The shared circuits model. How control, mirroring, and simulation can enable imitation and mind reading
David Bourget (Western Ontario)
David Chalmers (ANU, NYU)
Rafael De Clercq
Ezio Di Nucci
Jack Alan Reynolds
Learn more about PhilPapers
Behavioral and Brain Sciences 31 (1):1-22 (2008)
Imitation, deliberation, and mindreading are characteristically human sociocognitive skills. Research on imitation and its role in social cognition is flourishing across various disciplines; it is here surveyed under headings of behavior, subpersonal mechanisms, and functions of imitation. A model is then advanced within which many of the developments surveyed can be located and explained. The shared circuits model explains how imitation, deliberation, and mindreading can be enabled by subpersonal mechanisms of control, mirroring and simulation. It is cast at a middle, functional level of description, between the level of neural implementation and the level of conscious perceptions and intentional actions. The shared circuits model connects shared informational dynamics for perception and action with shared informational dynamics for self and other, while also showing how the action/perception, self/other and actual/possible distinctions can be overlaid on these shared informational dynamics. It avoids the common conception of perception and action as separate and peripheral to central cognition. Rather, it contributes to the situated cognition movement by showing how mechanisms for perceiving action can be built on those for active perception.
|Keywords||action active perception control embodied cognition imitation|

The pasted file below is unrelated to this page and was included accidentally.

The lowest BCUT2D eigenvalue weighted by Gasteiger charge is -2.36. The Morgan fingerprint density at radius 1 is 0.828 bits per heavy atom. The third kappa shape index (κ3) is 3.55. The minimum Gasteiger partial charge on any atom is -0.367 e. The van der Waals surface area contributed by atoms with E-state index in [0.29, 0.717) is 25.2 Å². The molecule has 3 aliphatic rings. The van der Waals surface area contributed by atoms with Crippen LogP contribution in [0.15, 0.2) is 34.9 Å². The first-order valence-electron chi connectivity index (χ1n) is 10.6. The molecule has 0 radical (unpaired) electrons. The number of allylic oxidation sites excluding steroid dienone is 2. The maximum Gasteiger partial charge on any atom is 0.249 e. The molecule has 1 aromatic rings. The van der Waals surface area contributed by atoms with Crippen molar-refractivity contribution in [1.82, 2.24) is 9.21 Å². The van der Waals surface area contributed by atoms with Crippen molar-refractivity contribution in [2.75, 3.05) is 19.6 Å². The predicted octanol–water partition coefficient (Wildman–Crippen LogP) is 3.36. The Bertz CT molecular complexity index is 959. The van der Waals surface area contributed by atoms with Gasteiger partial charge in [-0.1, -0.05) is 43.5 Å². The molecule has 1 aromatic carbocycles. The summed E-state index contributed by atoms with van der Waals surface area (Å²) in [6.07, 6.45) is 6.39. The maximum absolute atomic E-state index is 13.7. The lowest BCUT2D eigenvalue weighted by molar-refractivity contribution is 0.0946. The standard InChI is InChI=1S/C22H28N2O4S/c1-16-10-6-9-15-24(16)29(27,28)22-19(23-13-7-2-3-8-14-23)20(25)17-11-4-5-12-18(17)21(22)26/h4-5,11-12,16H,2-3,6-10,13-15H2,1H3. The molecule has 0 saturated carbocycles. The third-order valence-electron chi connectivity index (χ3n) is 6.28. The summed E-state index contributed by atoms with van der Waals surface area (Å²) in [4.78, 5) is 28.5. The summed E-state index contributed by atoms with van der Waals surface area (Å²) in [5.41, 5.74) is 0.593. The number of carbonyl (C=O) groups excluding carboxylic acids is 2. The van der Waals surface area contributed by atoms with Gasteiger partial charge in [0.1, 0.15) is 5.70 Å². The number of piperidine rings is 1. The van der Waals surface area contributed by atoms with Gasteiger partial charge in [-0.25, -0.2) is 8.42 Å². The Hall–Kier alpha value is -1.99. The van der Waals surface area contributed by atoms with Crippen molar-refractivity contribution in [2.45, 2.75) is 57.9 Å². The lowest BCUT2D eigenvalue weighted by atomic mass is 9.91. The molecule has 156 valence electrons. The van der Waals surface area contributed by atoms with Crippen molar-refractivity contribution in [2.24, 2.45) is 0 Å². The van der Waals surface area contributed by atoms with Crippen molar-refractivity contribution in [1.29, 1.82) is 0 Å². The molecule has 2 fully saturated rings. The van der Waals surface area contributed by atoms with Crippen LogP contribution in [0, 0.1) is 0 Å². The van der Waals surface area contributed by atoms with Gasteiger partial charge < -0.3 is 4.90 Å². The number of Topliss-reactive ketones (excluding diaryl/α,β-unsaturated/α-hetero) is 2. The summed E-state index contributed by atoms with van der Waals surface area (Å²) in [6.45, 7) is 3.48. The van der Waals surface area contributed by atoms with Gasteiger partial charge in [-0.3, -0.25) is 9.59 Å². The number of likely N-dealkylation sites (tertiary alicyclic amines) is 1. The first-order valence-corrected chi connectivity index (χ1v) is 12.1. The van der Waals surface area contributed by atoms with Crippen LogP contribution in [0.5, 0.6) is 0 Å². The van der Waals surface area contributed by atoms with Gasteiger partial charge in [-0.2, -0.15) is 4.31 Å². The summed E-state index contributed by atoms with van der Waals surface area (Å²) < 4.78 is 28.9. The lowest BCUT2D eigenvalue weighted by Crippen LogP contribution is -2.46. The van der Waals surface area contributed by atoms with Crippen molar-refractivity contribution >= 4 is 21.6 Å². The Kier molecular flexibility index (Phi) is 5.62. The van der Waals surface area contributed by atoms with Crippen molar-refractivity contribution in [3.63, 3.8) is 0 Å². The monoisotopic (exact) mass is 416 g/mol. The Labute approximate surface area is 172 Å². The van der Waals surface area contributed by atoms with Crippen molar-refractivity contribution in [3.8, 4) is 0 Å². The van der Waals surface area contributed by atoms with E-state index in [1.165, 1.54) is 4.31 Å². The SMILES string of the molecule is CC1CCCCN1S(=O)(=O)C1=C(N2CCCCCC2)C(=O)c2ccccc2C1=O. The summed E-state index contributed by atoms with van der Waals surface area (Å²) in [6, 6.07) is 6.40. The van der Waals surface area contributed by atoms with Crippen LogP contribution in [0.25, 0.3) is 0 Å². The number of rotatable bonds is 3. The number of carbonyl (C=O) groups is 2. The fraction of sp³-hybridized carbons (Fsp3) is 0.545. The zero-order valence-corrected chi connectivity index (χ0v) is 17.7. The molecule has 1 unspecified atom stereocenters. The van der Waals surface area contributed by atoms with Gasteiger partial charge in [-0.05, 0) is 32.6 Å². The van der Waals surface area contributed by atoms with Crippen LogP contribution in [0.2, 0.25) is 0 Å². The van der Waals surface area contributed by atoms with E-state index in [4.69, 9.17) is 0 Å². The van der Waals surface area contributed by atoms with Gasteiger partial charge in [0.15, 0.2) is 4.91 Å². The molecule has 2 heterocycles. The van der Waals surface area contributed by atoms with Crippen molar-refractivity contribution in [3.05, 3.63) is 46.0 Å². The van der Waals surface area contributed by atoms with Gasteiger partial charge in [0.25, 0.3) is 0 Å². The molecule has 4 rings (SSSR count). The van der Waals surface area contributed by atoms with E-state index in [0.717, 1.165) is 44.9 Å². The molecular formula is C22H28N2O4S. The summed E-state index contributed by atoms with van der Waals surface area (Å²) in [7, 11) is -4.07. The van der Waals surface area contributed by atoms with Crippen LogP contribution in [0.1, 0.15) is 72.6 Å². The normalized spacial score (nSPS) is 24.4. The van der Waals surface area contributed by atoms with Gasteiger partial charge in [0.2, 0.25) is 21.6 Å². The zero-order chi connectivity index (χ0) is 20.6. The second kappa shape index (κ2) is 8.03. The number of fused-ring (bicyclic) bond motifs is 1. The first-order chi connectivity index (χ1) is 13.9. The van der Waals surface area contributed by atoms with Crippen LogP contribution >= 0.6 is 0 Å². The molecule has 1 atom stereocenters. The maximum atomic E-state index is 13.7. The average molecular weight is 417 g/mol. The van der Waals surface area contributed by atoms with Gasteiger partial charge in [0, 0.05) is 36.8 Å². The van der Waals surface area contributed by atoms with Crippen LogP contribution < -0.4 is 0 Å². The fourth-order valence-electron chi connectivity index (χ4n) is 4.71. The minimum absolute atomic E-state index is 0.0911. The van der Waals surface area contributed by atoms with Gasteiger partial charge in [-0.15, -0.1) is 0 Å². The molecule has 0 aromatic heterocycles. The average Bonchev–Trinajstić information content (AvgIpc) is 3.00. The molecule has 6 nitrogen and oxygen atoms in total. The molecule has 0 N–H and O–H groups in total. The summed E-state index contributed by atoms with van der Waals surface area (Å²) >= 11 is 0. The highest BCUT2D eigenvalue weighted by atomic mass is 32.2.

|Categories||categorize this paper)|
Setup an account with your affiliations in order to access resources via your University's proxy server
Configure custom proxy (use this if your affiliation does not provide a proxy)
|Through your library|
References found in this work BETA
No references found.
Citations of this work BETA
Michael L. Anderson (2010). Neural Reuse: A Fundamental Organizational Principle of the Brain. Behavioral and Brain Sciences 33 (4):245.
Shaun Gallagher (2012). Empathy, Simulation, and Narrative. Science in Context 25 (3):355-381.
Vincent Bergeron (forthcoming). Functional Independence and Cognitive Architecture. British Journal for the Philosophy of Science:axv005.
Matteo Colombo (2012). Constitutive Relevance and the Personal/Subpersonal Distinction. Philosophical Psychology (ahead-of-print):1â24.
Carsten Herrmann-Pillath (2012). Institutions, Distributed Cognition and Agency: Rule-Following as Performative Action. Journal of Economic Methodology 19 (1):21-42.
Similar books and articles
Vittorio Gallese, Pier Francesco Ferrari & Maria Alessandra Umiltà (2001). The Mirror Matching System: A Shared Manifold for Intersubjectivity. Behavioral and Brain Sciences 25 (1):35-36.
Frank Kannetzky (2007). What Makes Cultural Heredity Unique? On Action-Types, Intentionality and Cooperation in Imitation. Mind and Language 22 (5):592–623.
Erik D. Reichle, Keith Rayner & Alexander Pollatsek (2003). The E-Z Reader Model of Eye-Movement Control in Reading: Comparisons to Other Models. Behavioral and Brain Sciences 26 (4):445-476.
Johannes Lenhard (2006). Surprised by a Nanowire: Simulation, Control, and Understanding. Philosophy of Science 73 (5):605-616.
Mitchell Herschbach (2012). Mirroring Versus Simulation: On the Representational Function of Simulation. Synthese 189 (3):483-513.
Alvin I. Goldman (2009). Mirroring, Simulating and Mindreading. Mind and Language 24 (2):235-252.
Susan L. Hurley (2006). Active Perception and Perceiving Action: The Shared Circuits Model. In Tamar Szab Gendler & John Hawthorne (eds.), Perceptual Experience. Oxford University Press
Susan Hurley (2008). The Shared Circuits Model (SCM): How Control, Mirroring, and Simulation Can Enable Imitation, Deliberation, and Mindreading. Behavioral and Brain Sciences 31 (1):1-22.
Added to index2009-01-28
Total downloads113 ( #33,615 of 1,902,069 )
Recent downloads (6 months)43 ( #20,355 of 1,902,069 )
How can I increase my downloads?